The Charlottesville School Board approved a $2.4 million contract Thursday to acquire 2,082 tablet computers in a move that puts the final steps in motion on the division’s much-anticipated BLAST initiative.
The contract with vendor PC Mall Gov will likely be signed today, said Dean Jadlowksi, the division’s director of technology, and the tablets will start arriving within three weeks.
Jadlowski also revealed the precise model that students will be using: the Fujitsu Stylistic. The base price for the model is $768, Jadlowski said, but the schools’ additional costs for services, software and implementation put the per-unit cost at $1,167.
Jadlowski said the model is one of “very few” that the industry offers that meet the division’s needs.
“We had some pretty rigorous specifications to endure a backpack and endure coming and going with students in school,” Jadlowski said. “The Fujitsu itself actually meets military specs… for ruggedness.”
BLAST, which stands for Blended Learning to Advance Student Thinking, aims to reduce reliance on printed textbooks and enhance the education experience by providing students in sixth grade and up with a Windows 7 tablet. Students at Charlottesville High School would be able to take their tablets home at night, while students at Buford Middle and Walker Upper Elementary would leave their tablets at school under a cart-based system.
The board approved the contract by a unanimous voice vote.
The division began crafting a request for proposal (RFP) for BLAST in the spring. The RFP was issued on May 27, and administrators have been working through the summer to finalize the details.
Two proposals were received in response to the RFP, according to a memo attached to the meeting agenda.
An eight-member committee — which included a parent, teachers and school administrators involved in finance, technology and curriculum — interviewed each provider and voted unanimously to recommend PC Mall, a California-based IT supplier. PC Mall Gov is a subsidiary that focuses on government, education and health care customers.
Delays in finalizing the contract will push back the program rollout schedule, Jadlowski said.
Administrators had planned on beginning deployment at CHS at the beginning of October, but Jadlowksi said Oct. 15 now looks like a more likely date. Deployment at Buford and Walker is expected to follow in November.
The division will host series of informational meetings to acquaint parents with the new technology in the coming weeks. CHS parents are required to attend one of two sessions that will be held at 7 p.m. on Sept. 15 and 22 at the Martin Luther King Jr. Performing Arts Center at CHS. Parents of students in grades 6-8 may attend either an Oct. 11 meeting at Walker Upper Elementary or a Nov. 9 meeting at Buford Middle School. Both of those meetings begin at 6 p.m., and are optional.
School Board ponders war and peace
Before the BLAST vote, the meeting took an unexpected turn when Member Ned Michie took issue with an International Day of Peace resolution. Michie fought a solo battle to alter the resolution's wording over concerns that the board could be signing off on anti-war sentiment.
The International Day of Peace, celebrated on Sept. 21, was established in 1981 by the United Nations, according to a history provided to the School Board by Bob McAdams, an organizer with Interfaith Cooperation Circle of Central Virginia, one of the groups planning local events to commemorate the occasion.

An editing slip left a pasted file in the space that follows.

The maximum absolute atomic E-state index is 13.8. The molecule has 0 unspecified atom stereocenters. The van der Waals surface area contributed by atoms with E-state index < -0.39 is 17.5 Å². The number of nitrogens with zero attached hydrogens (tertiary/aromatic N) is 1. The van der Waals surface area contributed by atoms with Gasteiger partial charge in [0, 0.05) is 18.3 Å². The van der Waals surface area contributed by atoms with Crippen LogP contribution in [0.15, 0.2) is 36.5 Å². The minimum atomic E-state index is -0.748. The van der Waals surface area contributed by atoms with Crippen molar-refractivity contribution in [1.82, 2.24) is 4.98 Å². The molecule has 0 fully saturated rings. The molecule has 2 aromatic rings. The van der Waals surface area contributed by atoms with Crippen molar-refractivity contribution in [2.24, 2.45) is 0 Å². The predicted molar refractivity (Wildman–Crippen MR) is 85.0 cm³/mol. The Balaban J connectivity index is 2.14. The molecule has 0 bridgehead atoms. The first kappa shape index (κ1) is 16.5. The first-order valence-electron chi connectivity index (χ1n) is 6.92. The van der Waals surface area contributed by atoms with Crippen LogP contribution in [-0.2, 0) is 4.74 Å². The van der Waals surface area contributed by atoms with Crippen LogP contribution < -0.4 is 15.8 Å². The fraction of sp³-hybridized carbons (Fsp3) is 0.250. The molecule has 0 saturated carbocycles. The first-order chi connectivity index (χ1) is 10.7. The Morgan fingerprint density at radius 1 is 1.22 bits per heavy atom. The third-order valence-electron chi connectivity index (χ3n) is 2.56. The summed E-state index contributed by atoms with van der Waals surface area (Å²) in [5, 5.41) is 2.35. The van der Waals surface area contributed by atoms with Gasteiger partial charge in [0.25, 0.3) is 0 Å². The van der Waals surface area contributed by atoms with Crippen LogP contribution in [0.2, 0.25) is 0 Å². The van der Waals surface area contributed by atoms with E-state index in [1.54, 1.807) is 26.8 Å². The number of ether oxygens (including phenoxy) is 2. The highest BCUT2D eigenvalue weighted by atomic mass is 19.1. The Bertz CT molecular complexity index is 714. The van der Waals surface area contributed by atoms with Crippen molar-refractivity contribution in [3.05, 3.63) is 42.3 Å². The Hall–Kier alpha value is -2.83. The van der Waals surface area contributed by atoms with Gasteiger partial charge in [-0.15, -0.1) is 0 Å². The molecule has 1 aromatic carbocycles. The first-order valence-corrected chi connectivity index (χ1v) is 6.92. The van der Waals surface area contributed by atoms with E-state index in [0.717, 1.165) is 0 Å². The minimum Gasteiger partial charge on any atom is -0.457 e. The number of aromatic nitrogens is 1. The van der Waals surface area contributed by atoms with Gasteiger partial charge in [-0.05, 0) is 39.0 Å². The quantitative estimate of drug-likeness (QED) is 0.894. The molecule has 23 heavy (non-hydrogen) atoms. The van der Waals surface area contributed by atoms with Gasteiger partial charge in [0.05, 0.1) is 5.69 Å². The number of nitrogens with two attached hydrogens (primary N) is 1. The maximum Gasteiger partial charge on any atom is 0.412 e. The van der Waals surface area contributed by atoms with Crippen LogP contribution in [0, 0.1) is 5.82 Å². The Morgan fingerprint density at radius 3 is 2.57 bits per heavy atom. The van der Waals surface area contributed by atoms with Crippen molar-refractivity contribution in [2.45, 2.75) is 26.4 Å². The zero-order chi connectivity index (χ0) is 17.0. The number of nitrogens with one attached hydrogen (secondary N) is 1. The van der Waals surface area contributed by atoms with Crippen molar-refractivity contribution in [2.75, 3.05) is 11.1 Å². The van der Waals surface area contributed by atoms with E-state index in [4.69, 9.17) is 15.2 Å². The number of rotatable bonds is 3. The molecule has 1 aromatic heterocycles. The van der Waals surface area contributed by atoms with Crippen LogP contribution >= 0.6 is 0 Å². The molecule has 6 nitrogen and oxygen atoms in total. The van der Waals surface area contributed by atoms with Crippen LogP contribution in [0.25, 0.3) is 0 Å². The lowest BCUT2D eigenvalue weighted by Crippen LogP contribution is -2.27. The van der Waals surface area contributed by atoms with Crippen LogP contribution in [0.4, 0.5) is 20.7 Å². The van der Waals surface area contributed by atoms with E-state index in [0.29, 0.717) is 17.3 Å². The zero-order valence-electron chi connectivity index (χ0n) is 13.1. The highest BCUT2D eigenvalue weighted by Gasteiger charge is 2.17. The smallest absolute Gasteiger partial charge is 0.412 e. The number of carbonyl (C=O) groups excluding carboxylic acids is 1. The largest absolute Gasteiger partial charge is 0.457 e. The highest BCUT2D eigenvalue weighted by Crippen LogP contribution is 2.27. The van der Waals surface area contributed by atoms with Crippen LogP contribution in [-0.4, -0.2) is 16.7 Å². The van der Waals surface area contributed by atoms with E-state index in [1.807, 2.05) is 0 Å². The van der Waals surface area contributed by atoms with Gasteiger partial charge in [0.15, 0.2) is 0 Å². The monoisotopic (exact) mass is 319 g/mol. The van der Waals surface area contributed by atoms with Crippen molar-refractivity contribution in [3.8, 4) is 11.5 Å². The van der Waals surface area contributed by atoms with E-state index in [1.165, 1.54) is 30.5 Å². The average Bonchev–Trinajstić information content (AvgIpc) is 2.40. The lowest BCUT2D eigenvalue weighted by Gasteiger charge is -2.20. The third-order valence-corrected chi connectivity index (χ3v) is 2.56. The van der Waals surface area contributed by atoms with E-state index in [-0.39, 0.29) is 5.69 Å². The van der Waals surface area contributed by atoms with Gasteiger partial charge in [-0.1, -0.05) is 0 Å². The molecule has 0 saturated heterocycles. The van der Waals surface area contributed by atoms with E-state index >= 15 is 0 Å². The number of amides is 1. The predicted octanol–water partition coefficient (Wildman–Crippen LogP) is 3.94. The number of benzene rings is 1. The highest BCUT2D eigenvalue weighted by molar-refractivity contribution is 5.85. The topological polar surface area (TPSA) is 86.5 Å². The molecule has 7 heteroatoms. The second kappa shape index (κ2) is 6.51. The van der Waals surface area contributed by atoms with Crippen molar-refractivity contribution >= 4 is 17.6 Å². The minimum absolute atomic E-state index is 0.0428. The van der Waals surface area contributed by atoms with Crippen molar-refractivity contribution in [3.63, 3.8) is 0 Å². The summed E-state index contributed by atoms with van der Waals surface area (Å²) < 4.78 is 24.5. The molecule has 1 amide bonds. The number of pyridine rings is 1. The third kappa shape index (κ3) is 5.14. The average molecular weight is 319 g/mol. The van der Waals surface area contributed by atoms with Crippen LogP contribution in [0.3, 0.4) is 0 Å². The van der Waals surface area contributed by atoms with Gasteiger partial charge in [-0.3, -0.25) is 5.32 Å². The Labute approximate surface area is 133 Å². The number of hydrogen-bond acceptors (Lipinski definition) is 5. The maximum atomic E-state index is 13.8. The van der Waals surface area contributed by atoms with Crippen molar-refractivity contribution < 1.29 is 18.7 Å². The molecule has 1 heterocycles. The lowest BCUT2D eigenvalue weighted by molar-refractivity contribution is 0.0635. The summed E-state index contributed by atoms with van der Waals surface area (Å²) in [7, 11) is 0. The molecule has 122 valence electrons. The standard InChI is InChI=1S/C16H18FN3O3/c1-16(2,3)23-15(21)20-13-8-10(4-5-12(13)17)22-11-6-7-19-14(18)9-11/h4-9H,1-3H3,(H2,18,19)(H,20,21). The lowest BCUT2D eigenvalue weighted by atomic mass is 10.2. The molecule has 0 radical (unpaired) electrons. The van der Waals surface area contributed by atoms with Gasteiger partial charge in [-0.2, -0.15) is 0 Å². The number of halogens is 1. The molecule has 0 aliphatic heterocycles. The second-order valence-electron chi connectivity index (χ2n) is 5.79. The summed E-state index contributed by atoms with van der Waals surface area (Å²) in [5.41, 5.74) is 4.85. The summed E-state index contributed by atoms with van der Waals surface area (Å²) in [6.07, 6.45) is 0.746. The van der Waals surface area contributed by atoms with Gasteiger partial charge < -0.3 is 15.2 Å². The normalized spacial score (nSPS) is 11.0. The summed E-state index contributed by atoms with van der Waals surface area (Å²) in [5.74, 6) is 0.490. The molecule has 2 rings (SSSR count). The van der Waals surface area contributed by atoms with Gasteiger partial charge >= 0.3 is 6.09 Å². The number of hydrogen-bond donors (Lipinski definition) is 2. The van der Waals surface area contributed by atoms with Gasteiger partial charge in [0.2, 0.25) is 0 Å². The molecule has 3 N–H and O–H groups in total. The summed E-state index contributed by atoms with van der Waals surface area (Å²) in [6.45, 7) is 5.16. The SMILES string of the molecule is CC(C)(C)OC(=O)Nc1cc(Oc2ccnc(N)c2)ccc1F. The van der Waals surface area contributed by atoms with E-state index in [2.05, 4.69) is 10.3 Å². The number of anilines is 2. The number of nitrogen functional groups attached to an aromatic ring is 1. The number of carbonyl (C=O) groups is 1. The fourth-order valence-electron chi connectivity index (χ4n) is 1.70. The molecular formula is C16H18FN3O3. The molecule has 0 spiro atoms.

Michie said he wanted to know more about what would take place at the event before recommending it to students.
“I’m all in favor of peace and non-violence, but, for instance… to the extent that any of the events are really sort of anti-war events, I’m not necessarily comfortable with supporting that,” Michie said.
The resolution before the School Board read in part: “Be It Resolved, that the Charlottesville City School Board does support the International Day of Peace on the 21st day of September, 2011, and encourages our community join in the celebration of the International Day of Peace to commemorate and strengthen the ideals of peace and non-violence.”
Michie suggested removing the word “international” and adding “in our community” to the end of the resolution.
“I’m all in favor of world peace,” Michie said. “But I think we ought to concentrate on our community…”
Michie found no support for his suggestion on the board, and some members seemed surprised that he would raise questions about the resolution’s appropriateness.
“I see this as similar to something like Earth Day,” said Member Colette Blount. “Very generic.”
McAdams was asked to address the board and explain the meaning of the event.
“There’s not going to be any particular controversial statement in there,” McAdams said. He also paraphrased a quote from the original U.N. resolution on a button he was wearing: “Because wars begin in the heart of men, peace needs to begin in the heart of human beings also.”
McAdams said another local group is organizing a three-day conference on the “military industrial complex at 50 years old.”
“This is in no way being viewed as a criticism or critique of individuals and their families that are…fighting overseas,” Member Kathy Galvin said in an attempt to clarify.
Michie reiterated his feeling that the anti-war aspect was too controversial for the School Board to be getting into.
Interim member Guian McKee said didn’t see how endorsing peace is in any way a criticism of those serving in the military.
“I guess I’m just concerned that there's always going to be violence,” Michie said. “But how is violence met? How is genocide met?”
The six other board members eventually passed the resolution, while Michie abstained.